I love this image of Klaus with Eddi Arent and Anthony Newlands on set of Circus of Fear (dir John Llewellyn Moxey, 1966).  Sorry about the streaky patches on the scan!  I need to add to my review of Circus of Fear as I now have the Blue Underground restored full length version of the film; so much to do to get all these films reviewed…

Klaus in the artwork for La mano che nutre la morte (dir Sergio Garrone, 1974), which is another one for reviewing…

Klaus Kinski in a Hamlet moment, for some reason or other flicking the V!

Klaus looking nice and hot in For a Few Dollars More (dir Sergio Leone, 1965).

Klaus looking world-weary in the wonderful Fruits of Passion (dir Shuji Terayama, 1981) – this is one I started reviewing a little while ago but it needs some serious attention as, for once, there is actually something interesting to say about this film, which can’t be said for the vast majority of Klaus’ films unfortunately.  However enjoyable they are.

You know me, I like Klaus.  I also like men who wear glasses.  Klaus in glasses – yum yum.  This is Klaus with Heinz Drache in Der Rächer (dir Karl Anton, 1960), which I don’t yet have in my collection – must find it soon…

Klaus in the Jack the Ripper (dir Jess Franco, 1976) artwork.  Thank goodness, this is one I have already reviewed on here!

Klaus in Jesus Christus Erlöser (dir Peter Geyer, 2008).  All together now: “Ich will dir nachfolgen, wohin du auch gehst!”

Colour and b/w Nosferatu the Vampyre (dir Werner Herzog, 1979).

A fabulous image of Klaus in Nosferatu a Venezia (dir Klaus Kinski, Augusto Caminito, Luigi Cozzi, Mario Caiano, Maurizio Lucidi, 1988).  Whatever anyone else thinks of this film, I think it’s fabulous – and, o no, I need to review this one as well…

Do I spend most of my time defending Klaus’ films?  I will definitely defend this one, I love Kinski Paganini (dir Klaus Kinski, 1989) and yah boo sucks to Werner Herzog and anyone else who said it would never work!

Klaus looking very handsome.

Klaus Kinski and Stéphane Audran in Pill of Death (dir Jean Delannoy, 1970), the film with many, many names.  I think I may have reviewed it on here under the title Only the Cool, but I can’t swear to it!

Only Klaus could play a gay guy in a film and get a scene where he’s lying naked with a big breasted woman and sucking his thumb! Klaus in the fabulous L’important c’est d’aimer (dir Andrzej Zulawski, 1975), which also needs to be reviewed…

After seeing this image of Klaus, I really wanted to see him in Nella stretta morsa del ragno (dir Antonio Margheriti, 1971).  Not enough Klaus in the film for my liking but he does look rather wonderful as Edgar Allen Poe.  This posting of so many images is just reminding me how many films I have yet to review – will my work here ever be done?!!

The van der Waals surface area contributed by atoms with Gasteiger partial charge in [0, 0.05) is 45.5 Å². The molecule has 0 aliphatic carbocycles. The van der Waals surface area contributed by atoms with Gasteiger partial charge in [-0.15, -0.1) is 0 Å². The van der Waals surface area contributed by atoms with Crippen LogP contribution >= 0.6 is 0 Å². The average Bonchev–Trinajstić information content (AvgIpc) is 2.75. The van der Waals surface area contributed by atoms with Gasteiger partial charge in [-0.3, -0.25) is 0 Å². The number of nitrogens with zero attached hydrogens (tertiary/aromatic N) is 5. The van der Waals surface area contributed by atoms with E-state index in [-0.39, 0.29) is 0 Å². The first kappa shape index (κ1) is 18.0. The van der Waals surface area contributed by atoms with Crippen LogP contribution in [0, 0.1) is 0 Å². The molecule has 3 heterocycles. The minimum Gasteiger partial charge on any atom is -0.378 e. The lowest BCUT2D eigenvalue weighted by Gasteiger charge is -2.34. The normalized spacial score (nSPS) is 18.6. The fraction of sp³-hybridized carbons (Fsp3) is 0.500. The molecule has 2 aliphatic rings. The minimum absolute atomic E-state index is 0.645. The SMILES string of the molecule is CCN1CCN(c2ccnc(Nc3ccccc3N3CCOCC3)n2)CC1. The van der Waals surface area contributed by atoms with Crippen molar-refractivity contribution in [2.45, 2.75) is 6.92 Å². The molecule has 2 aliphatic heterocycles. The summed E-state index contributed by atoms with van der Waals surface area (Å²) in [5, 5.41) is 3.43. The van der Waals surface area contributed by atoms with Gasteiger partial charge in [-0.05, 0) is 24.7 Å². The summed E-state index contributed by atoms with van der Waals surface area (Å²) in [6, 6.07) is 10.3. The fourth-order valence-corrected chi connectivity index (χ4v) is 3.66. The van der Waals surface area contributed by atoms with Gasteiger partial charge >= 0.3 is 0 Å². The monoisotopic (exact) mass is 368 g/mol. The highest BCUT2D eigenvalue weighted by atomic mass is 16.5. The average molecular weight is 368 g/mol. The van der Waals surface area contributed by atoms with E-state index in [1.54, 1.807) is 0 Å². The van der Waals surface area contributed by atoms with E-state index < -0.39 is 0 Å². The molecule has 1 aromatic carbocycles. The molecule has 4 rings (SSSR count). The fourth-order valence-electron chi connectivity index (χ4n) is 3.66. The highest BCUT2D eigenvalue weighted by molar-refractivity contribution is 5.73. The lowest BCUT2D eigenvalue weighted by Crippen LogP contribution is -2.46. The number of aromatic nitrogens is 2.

No Klaus images here, but some information about Our Man in Marrakesh (dir Don Sharp, 1966) in which he makes a short but sweet appearance.

Another The Little Drummer Girl (dir George Roy Hill, 1984) poster to add to my collection!  I love that this one says Diane Keaton in big letters and yet it has a bigger picture of Klaus on it.  I must watch the film some time…

Look at Klaus’ face in this Code Name: Wild Geese (dir Antonio Margheriti, 1984) poster!

And finally, a lovely little Fitzcarraldo (dir Werner Herzog, 1982) poster to add to the Klausy collection.

That’s all for today, and I haven’t forgotten that I’m supposed to be writing up the Love and Money full film review.  That’s in case any of you are actually waiting for it after the recent photo story posting!

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Love and Money – a story in photos

You should be thanking me for this, I’ve watched James Toback’s Love and Money (1982) three times, so you don’t have to.  If you’ve seen it already, you have my sympathy.  If you’ve not – take my word for it, you do NOT need to see it at all.  Remember how I was mean about Ulli Lommel’s Revenge of the Stolen Stars (1986)?  I take it all back, Revenge of the Stolen Stars is a quality film when compared to Love and Money.

I had high hopes for Love and Money, somehow I imagined it could be one of those good-bad films; a bit trashy but enjoyable.  I was wrong.  I was foolish enough to believe the summary on the WB Archive Collection DVD cover: